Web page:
Stanford University School of Medicine scientists have discovered that drinking coffee is good for you. The consumption combats systemic inflammations and chronic diseases, such as cardiovascular, which surface as age advances. The result is part of a recent study published in Nature Medicine.
Firstly, researchers discovered an inflammatory mechanism associated with human aging and the chronic diseases that come with it. Extensive analysis of blood samples, survey data and medical and family histories obtained from more than 100 human participants was used.
The inflammation, according to scientists, is caused by metabolites (“leftovers” of the cellular metabolism) of nucleic acids (molecules that serve as building blocks for our genes) circulating in the blood. They also discovered evidence that caffeine and its own metabolites may counter the action of this circulating genetic “waste”. This would explain why coffee drinkers tend to live longer than abstainers.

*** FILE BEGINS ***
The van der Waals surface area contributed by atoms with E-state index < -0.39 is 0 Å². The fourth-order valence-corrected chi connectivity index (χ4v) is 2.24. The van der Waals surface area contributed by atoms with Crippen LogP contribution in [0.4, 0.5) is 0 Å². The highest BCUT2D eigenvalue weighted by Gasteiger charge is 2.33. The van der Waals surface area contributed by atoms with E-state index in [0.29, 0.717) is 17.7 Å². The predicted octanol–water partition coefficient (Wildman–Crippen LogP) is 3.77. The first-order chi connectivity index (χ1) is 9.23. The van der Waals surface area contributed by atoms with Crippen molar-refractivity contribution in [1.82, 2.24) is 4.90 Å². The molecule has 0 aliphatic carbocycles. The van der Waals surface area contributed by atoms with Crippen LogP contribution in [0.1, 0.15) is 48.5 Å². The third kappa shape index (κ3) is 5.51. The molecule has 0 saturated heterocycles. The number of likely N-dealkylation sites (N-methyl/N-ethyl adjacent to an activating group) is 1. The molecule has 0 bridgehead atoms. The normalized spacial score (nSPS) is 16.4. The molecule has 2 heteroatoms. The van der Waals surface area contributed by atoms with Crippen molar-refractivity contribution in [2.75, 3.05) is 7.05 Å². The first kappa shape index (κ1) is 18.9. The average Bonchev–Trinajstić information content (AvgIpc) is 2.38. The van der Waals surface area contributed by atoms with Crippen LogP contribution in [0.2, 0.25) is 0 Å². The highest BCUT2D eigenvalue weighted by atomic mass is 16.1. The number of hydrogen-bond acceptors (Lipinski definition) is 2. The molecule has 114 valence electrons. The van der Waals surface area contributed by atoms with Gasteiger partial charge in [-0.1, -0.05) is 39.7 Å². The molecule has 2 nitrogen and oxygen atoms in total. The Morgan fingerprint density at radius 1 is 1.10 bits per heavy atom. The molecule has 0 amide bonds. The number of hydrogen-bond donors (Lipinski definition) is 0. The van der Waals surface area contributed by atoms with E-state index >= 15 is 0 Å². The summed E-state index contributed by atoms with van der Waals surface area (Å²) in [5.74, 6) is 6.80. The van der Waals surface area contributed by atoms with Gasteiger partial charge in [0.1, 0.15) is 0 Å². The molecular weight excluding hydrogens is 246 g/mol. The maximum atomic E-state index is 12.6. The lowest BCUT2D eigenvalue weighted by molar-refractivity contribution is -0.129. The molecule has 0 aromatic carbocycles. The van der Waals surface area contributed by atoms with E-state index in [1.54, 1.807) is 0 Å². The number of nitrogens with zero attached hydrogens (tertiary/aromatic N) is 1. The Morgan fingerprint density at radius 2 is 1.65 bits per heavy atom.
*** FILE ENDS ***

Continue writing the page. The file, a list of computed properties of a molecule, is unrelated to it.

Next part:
“More than 90% of all noncommunicable diseases of aging are associated with chronic inflammation,” said the study’s lead author, David Furman, a consulting associate professor at the Stanford Institute for Immunity, Transplantation and Infection. More than 1,000 papers provided evidence that chronic inflammation contributes to many cancers, diseases and dementias. Older research already pointed to the relationship between caffeine and longevity. “We found a possible reason for why this may be so,” Furman says.
Notably, this inflammatory mechanism was found to be activated only in some, but not all, of the older study participants. Those in whom it was relatively quiescent tended to drink more caffeinated beverages. Laboratory experiments revealed that the mechanism was directly countered by caffeine and associated compounds.
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